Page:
Finger cymbals, called Sagat in Egypt and Zills in Turkey, are 4 brass discs worn on both middle fingers and thumbs which belly dancers play as an accompaniment to their dancing. These ancient instruments, named after the Goddess Cybele, have a long history that can be dated back to 1500 BC for the brass kind and all the way back to 3300 BC for the wooden and ivory “clappers”. Traditionally finger cymbals were played by all belly dancers as an important part of the small band she danced with. This enabled the dancer to contribute her own percussive interpretation of the music, similar to flamenco dancers with their castanets (which are in fact “cousins” of the finger cymbals). This tradition continued for hundreds of years until the late 20th century. As Elizabeth Artimis Mourat notes in her article “Finger Cymbals: Historical Context”
Up until very recently dancers were judged by their ability to play finger cymbals. If a dancer danced well but could not play her finger cymbals she was regarded as someone who “did not pay her dues” or as someone who was cheating.
In the Middle East dancers played cymbals as a regular part of their set all the way up until around the 1970’s. There is plenty film footage of Naima Akef, Samia Gamal, Tahia Carioca and other great dancers of the Golden Age playing finger cymbals though the actual sound recordings of them playing have ususally been edited out. At some point around the 1970’s the idea of a dancer playing finger cymbals began to be seen as “provincial” and they started being used only in the folkloric tableaux and during the audience participation section of the dancer’s show. I credit this partly to the custom of the time where the most famous and successful dancers hired their own orchestra and if they had enough money they could hire somebody to play the finger cymbals for them. It was a status symbol.
In Turkey finger cymbals continued to be played by dancers through the 20th century and are still played by some dancers today.
In the USA though the story was different. By the 1960’s Middle Eastern nightclubs and dancers had been around and going strong in the USA for over 20 years. This new era of dancers could be called the “second generation” of belly dancers in the USA. These dancers took the finger cymbals and, as my teacher Sabriye Tekbilek says, “Nerded Out” with them. They created patterns and sequences that enabled dancers to play finger cymbals with a huge amount of skill and control. This kind of enthusiasm for organization and codification for teaching and learning finger cymbals is an American contribution to our art form. Jamila Salimpour in particular is credited with creating and cataloguing a vast amount of cymbal patterns that are the foundation for most dancers today and the root of many more complex cymbal patterns that would be developed later on. These American dancers nerded out with veils and props as well but that’s a subject for another article…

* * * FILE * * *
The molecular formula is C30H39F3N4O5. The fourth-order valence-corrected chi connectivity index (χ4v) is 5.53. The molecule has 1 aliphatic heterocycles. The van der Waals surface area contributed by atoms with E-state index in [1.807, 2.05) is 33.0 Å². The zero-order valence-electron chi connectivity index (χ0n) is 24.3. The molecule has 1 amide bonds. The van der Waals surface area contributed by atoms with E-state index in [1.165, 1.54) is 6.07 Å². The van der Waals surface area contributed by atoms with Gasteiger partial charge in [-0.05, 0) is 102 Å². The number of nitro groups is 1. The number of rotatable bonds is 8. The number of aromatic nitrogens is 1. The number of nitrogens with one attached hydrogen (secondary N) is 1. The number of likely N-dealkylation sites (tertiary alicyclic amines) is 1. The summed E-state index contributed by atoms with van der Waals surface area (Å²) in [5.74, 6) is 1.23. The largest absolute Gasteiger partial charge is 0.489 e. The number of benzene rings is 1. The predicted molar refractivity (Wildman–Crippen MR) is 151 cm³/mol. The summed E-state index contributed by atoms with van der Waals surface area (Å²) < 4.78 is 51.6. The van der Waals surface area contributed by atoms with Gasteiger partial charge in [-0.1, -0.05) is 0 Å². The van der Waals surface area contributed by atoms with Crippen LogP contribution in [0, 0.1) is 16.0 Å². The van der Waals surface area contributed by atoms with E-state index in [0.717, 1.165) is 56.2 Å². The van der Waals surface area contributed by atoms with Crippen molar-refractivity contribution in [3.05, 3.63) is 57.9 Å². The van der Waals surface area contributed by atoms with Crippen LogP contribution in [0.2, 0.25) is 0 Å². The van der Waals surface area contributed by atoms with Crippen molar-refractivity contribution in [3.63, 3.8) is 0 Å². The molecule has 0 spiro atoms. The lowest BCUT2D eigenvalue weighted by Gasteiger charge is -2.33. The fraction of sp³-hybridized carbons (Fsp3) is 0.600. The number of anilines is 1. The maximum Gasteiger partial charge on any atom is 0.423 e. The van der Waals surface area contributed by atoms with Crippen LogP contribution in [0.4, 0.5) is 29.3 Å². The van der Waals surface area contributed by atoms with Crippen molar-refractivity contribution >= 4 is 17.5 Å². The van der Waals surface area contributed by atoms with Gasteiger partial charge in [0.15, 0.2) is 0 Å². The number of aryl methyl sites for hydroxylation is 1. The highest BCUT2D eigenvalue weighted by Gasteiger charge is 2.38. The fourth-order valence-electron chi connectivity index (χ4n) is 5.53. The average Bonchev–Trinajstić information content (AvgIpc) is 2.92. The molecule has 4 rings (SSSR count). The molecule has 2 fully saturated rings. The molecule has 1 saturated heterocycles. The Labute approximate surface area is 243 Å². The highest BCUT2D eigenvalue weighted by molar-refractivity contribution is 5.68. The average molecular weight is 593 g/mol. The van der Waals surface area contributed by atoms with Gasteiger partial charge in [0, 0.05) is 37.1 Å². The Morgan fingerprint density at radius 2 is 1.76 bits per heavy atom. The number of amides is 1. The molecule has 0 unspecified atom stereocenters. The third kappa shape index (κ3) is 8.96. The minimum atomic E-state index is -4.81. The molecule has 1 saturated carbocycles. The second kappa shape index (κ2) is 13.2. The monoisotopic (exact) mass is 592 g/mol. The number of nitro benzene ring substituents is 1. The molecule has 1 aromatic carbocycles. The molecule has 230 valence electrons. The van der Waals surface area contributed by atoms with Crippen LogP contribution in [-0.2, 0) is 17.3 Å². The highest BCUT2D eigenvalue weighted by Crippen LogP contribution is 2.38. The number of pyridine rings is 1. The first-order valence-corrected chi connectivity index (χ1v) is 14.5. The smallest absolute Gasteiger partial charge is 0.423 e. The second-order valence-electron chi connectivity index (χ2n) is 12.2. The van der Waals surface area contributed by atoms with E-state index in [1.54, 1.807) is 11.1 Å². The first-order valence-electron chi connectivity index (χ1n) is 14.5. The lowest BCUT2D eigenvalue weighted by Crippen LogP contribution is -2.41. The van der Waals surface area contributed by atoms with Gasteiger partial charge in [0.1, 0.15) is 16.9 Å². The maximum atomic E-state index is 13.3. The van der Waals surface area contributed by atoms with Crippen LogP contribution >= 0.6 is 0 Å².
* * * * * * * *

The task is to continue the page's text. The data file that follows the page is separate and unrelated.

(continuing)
There is no feeling in the world that compares to playing cymbals while you dance. You become part of the music. It is a difficult skill to learn and requires practise, as does any other musical instrument, but the rewards are so great. As belly dancers, finger cymbals are a part of our culture and heritage and it is up to us to preserve and develop them. A dancer friend of mine said to me recently “They’re too hard. Nobody in the Middle East plays finger cymbals anymore so why should we?” and this broke my heart. If flamenco dancers stopped playing castanets because it was just “too hard” I think everyone would agree that it would be a travesty and a huge loss to the art form.
Yet despite hearing this kind of disheartening statement on more than one occasion, I have seen a recent surge of interest in finger cymbals here in London over the last couple years and I am excited! There is a new generation of dancers here that are ready to take on the challenge and excel. I now incorporate finger cymbals into most of my weekly lessons and because of the enthusiastic response of dancers I have started running special finger cymbal courses at my studio in Brixton. My goal is to get dancers playing cymbals and loving it! If you are a belly dancer who has never learned how to play cymbals don’t wait any longer – the sooner you begin the better it is. If you started playing cymbals in the past but weren’t able to keep it up or find friends to practise with, this is your opportunity to start again and thrive. Let the Cymbal Renaissance begin!
Anna got the bellydance bug in 1993 and since then has studied with as many teachers and travelled to as many “bellydance” countries as possible. She found her mentor Suhaila Salimpour in 2010 and has focused her training on Salimpour Format ever since. She runs a dance studio in Brixton and sponsors workshops with Suhaila Salimpour in London every year as Suhaila’s UK representative.